Archive for the ‘Partner topics’ Category

Thursday, December 6th, 2018

Is It Time To Exit Gracefully?

Many CPA firm partners are struggling with the decision on when to retire.

It seems most believe that no matter what their age, it is too soon to consider retiring. Some firms have even raised their mandatory retirement age to 70. Many firms have no mandatory retirement age. Do you have a documented transition plan to help retiring partners exit?

While I certainly do not believe in forcing a successful, active, business-getting, forward-thinking partner out the door, I do believe that all aging partners need to think about retirement and make plans. Are you really a visionary or are you holding the firm back in any way?

I love this quote:

“I don’t want to be dragging myself on stage, year in year out until someone else tells me it is time to go. There are certain birthdays that make you revalue your life.” – Tina Turner

As the year draws to a close, will 2019 be the year you put your transition plan into place and provide an opportunity for the next generation?

  • The trouble with retirement is that you never get a day off.
  • Abe Lemons

Wednesday, December 5th, 2018

Foot-dragging

“If I see something sagging, bagging or dragging I’ll get it nipped, tucked or sucked.” – Dolly Parton

Does your firm have a foot-dragging problem?

foot-drag·ging
/ˈfo͝otˌdraɡiNG/
noun
  1. reluctance or deliberate delay concerning a decision or action.
    “bureaucratic foot-dragging has continued to delay the project”

You come back from a conference with a great idea. Or perhaps you read about a good idea on this blog. It is not something that is too complicated but it is not something the firm has tried before.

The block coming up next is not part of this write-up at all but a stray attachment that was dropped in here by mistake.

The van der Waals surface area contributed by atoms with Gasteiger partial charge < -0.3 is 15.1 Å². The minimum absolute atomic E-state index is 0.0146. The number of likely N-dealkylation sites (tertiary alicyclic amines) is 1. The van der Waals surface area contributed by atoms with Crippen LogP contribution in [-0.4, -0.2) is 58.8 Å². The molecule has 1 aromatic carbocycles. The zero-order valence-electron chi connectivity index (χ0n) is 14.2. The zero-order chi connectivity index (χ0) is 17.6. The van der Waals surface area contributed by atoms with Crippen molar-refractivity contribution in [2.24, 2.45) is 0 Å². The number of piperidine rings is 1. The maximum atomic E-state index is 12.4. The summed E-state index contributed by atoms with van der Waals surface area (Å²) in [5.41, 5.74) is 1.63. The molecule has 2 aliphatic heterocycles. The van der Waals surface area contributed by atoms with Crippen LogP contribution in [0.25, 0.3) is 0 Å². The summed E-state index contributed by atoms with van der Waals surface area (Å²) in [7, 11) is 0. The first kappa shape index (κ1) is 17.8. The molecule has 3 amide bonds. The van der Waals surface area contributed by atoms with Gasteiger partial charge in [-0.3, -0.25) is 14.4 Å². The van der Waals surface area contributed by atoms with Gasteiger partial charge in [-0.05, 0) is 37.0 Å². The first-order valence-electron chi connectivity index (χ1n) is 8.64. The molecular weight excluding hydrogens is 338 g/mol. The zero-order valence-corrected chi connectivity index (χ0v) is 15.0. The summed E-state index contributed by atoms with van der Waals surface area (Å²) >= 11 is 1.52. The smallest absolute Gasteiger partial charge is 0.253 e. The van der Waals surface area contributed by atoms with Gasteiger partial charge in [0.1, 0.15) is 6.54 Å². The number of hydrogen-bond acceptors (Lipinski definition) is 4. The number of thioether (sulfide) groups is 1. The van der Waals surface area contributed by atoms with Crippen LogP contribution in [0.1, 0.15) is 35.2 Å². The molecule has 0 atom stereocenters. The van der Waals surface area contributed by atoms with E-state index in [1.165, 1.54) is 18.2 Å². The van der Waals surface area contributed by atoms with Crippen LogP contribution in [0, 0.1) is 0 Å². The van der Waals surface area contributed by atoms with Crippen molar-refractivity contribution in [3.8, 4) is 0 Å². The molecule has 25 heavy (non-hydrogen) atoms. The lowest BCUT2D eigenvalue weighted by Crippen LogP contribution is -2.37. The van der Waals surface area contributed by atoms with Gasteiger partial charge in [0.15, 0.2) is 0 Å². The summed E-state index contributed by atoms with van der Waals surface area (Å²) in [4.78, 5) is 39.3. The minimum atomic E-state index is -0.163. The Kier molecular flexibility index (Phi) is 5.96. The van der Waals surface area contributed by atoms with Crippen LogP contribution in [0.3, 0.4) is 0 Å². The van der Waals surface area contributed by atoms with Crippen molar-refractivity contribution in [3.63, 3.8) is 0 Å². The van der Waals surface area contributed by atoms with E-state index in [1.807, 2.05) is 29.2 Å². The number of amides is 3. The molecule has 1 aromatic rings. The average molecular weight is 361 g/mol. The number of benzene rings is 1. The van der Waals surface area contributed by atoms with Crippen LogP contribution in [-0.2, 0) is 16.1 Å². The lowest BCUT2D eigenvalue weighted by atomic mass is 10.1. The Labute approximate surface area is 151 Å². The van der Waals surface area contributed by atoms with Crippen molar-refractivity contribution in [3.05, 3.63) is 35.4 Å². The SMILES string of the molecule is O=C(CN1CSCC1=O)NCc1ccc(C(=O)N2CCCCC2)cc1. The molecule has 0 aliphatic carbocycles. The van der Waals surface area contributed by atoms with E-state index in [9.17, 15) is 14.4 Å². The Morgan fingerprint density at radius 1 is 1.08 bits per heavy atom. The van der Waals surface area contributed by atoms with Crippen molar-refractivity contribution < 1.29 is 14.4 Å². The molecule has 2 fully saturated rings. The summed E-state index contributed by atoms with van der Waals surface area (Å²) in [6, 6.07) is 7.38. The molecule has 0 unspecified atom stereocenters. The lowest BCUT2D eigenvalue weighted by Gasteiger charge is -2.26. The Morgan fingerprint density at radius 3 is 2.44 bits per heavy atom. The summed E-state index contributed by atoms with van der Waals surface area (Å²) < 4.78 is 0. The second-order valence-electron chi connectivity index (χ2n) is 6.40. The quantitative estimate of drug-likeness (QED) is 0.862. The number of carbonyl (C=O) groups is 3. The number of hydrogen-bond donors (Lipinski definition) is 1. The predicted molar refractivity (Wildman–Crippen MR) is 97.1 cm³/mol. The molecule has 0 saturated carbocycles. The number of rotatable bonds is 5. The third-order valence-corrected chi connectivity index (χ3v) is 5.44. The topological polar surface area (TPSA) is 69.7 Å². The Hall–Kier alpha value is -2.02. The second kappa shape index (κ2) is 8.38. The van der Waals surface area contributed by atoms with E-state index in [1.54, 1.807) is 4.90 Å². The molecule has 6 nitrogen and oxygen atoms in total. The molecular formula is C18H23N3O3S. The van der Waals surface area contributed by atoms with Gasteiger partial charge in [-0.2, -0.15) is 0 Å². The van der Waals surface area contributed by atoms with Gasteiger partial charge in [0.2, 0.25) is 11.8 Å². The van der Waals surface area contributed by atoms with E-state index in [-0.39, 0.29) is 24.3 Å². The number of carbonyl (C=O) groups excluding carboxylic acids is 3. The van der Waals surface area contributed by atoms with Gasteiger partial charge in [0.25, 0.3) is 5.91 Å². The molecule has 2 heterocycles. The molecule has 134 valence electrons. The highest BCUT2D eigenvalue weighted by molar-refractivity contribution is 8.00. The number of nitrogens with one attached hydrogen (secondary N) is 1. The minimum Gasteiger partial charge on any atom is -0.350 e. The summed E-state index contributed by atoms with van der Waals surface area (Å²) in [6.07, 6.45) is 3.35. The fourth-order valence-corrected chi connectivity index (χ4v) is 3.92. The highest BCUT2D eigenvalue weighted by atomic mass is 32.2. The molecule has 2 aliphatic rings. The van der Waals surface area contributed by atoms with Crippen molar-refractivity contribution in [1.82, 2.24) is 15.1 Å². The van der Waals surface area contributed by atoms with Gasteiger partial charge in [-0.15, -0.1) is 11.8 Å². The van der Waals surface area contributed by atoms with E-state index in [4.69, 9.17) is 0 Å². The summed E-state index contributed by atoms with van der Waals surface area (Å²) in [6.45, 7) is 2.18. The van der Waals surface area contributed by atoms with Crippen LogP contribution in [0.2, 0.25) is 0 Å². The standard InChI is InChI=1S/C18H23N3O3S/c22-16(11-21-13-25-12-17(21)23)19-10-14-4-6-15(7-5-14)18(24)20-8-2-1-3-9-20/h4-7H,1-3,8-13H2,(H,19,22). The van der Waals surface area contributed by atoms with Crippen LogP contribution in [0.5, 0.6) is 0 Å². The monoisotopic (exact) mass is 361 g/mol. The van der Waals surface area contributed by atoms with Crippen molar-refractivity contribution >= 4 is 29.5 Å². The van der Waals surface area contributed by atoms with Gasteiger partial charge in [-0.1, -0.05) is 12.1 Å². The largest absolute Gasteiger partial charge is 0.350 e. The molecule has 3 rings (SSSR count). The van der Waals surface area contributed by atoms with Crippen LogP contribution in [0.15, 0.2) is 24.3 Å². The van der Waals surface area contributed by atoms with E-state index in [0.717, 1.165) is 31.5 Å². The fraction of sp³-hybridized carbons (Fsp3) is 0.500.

Some partners are excited but a few pooh-pooh the idea, so it never gains enough momentum to survive. Staff watch, shake their heads and smile at another avoidance of change.

Maybe your firm has one or two partners who are passionate and one or two who are completely happy with the status quo. The passionate partners are pulling the heavy wagon of change up the steep hill and the other partners are dragging their feet.

The foot-draggers don’t even have to help pull. All they have to do is pick up their feet!

  • Delay is the deadliest form of denial.
  • C. Northcote Parkinson

Tuesday, December 4th, 2018

Attention Small Firms!

“If I am to meet with a disappointment, the sooner I know it, the more of life I shall have to wear it off.” – Thomas Jefferson     

I am delighted to work with many small firms. That means I am often Googling smaller firms to look at their websites.

I am usually very depressed after doing so. Just because you are small doesn’t mean you can’t be mighty!

Please, please immediately devote some time to your website, that is if you want to attract new clients. The most recent one I visited had no pictures, no email addresses, no listing of owners or staff, no social media links. When I filled out the contact section it had an “internal error.” Their URL said “not secure.” – What a disappointment.

Prospects judge you on your website.

  • One's best success comes after their greatest disappointments.
  • Henry Ward Beecher